The Call to Touch and Learn
All children are born with the desire to reach out and touch the world around them. Dr. Montessori said, “The hands are the instruments of man’s intelligence.” That is why that when Maria Montessori observed the child, she saw great potential for learning through the hands. She created materials and a method that has changed education across the world, through hands-on learning.
The materials she created call to the child to use all of their senses. Each and every material has a real purpose in the classroom. They are masterfully crafted to invite the child to choose, manipulate, repeat, and master the clear and concrete form of an abstract concept. These materials are always arranged in sequential order, from the simplest to the most complex; from the most concrete to the most abstract.
Another unique characteristic of these materials is what Montessori called, “control of error”, in which the solution can only be found with trial and error. After the teacher gives the child a new lesson with the materials, the child is able to practice until mastery because the materials have this unique feature. If a teacher were to intervene and correct, the joy of discovery and accomplishment would be forfeited. This “control of error” points the way to mastery.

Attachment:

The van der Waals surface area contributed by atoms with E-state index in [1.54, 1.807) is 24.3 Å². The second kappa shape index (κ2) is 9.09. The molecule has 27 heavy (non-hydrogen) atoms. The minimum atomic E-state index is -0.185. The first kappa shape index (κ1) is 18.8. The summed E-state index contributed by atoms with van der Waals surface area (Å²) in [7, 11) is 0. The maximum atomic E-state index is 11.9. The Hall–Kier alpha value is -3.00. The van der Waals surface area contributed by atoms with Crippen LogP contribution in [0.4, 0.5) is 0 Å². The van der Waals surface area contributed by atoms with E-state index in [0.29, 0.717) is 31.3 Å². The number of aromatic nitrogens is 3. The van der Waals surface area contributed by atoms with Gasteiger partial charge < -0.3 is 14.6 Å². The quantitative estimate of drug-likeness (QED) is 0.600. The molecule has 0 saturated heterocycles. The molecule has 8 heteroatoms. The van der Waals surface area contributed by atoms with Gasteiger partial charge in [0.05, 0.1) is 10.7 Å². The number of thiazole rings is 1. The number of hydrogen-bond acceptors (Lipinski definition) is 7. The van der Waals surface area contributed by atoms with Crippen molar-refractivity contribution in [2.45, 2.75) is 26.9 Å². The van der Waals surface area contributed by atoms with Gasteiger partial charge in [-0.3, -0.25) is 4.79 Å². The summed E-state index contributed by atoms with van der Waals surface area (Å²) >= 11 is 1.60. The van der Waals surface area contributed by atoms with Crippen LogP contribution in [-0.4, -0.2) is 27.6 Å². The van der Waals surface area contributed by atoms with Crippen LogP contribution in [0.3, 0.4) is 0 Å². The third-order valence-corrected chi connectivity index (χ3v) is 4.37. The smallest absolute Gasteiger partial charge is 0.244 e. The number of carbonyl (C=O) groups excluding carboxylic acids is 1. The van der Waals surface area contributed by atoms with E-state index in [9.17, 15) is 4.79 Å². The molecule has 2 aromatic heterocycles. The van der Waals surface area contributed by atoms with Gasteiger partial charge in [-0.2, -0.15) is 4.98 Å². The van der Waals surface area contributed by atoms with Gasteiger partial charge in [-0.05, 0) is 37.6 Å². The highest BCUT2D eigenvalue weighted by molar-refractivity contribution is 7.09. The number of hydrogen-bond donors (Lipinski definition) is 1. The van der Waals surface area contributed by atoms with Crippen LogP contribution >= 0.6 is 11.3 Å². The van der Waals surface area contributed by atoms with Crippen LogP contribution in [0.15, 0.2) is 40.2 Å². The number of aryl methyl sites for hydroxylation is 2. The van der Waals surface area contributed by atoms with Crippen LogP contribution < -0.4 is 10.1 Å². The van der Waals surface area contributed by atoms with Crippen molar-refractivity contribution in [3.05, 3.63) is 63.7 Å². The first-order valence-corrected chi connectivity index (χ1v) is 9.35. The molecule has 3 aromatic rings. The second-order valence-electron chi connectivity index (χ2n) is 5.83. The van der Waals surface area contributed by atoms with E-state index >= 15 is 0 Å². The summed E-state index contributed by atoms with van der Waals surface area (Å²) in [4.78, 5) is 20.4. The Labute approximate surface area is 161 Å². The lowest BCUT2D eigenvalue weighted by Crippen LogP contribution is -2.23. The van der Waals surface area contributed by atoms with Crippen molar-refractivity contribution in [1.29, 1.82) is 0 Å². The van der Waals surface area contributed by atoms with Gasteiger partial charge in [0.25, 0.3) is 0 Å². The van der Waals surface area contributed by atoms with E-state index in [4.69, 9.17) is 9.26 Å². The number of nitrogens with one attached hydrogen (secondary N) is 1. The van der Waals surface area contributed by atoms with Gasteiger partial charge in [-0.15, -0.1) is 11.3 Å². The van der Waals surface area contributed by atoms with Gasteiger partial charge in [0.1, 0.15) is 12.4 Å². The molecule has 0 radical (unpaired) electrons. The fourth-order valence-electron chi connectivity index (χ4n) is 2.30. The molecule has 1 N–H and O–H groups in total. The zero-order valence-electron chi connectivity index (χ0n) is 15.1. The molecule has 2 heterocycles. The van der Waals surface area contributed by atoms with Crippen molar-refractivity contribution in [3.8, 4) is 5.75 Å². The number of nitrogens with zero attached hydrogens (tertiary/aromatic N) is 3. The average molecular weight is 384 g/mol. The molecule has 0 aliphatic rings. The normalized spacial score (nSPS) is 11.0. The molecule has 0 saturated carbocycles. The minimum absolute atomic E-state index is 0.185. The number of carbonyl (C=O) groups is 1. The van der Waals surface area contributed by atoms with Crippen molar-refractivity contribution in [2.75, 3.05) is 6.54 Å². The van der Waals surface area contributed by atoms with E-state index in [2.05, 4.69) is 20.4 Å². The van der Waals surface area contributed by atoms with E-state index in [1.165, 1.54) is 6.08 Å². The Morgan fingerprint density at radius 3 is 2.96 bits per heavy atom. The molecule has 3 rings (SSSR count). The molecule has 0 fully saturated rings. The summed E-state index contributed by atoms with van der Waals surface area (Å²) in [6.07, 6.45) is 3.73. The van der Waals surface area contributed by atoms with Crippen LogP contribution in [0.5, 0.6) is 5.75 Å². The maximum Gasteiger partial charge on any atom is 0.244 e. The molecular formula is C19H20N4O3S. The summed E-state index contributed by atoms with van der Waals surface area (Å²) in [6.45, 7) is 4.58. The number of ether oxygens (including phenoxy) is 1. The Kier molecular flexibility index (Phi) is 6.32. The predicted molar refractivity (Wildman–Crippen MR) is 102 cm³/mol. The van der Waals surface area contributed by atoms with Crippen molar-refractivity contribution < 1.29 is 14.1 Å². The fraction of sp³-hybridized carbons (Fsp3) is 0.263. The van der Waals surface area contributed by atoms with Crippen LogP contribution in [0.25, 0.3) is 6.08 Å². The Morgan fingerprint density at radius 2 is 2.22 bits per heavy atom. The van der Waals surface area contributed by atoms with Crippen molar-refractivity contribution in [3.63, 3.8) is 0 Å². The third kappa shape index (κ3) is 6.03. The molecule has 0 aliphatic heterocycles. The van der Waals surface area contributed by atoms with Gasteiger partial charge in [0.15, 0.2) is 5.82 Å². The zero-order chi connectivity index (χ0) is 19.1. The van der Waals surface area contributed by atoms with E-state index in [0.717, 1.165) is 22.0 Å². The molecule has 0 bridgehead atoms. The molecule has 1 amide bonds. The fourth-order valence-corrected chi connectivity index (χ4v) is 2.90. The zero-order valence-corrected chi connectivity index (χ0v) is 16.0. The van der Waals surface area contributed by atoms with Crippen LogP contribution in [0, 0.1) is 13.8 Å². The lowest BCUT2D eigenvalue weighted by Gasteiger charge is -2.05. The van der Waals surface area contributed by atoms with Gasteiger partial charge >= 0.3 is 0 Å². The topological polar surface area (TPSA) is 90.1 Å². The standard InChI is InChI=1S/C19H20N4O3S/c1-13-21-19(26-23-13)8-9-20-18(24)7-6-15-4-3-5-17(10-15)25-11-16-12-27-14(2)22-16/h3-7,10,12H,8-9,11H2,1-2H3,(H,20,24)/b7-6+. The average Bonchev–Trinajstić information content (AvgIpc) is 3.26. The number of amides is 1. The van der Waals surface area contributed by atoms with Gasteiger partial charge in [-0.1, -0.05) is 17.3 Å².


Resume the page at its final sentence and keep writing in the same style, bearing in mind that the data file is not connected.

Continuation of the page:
Many may ask how a child can learn to read and work with numbers into the thousands during the preschool years. The answer would be through the materials found in a Montessori classroom. For while the child is using the materials – investigating, manipulating, arranging, examining, experimenting and building connections, he is developing stronger cognitive capabilities.
Other schools have adopted hands-on learning to teach a concept, but a Montessori classroom has all of the sequential materials that lead to this extraordinary learning. Researchers in the field of education now agree with Dr. Montessori that learning through direct experience and the process of investigation and discovery is much more successful than for children to sit and listen to us explain or watch us to understand an abstract concept. Children learn best when they are actively constructing their own discoveries. These learning times will have a much deeper and wider impact on a child’s mastery of a concept than inactive listening and/or rote memorization.
Looking around a Montessori classroom, you will find activities in geography, geometry, science, math, language, art, music and more. They call to your child to touch and learn. This is truly an education that will last a lifetime.
“A child who has become master of his acts through long and repeated exercise,
and who has been encouraged by the pleasant and interesting activities in which
he has been engaged, is a child filled with health and joy and remarkable for his
calmness and discipline.
-Dr. Maria Montessori
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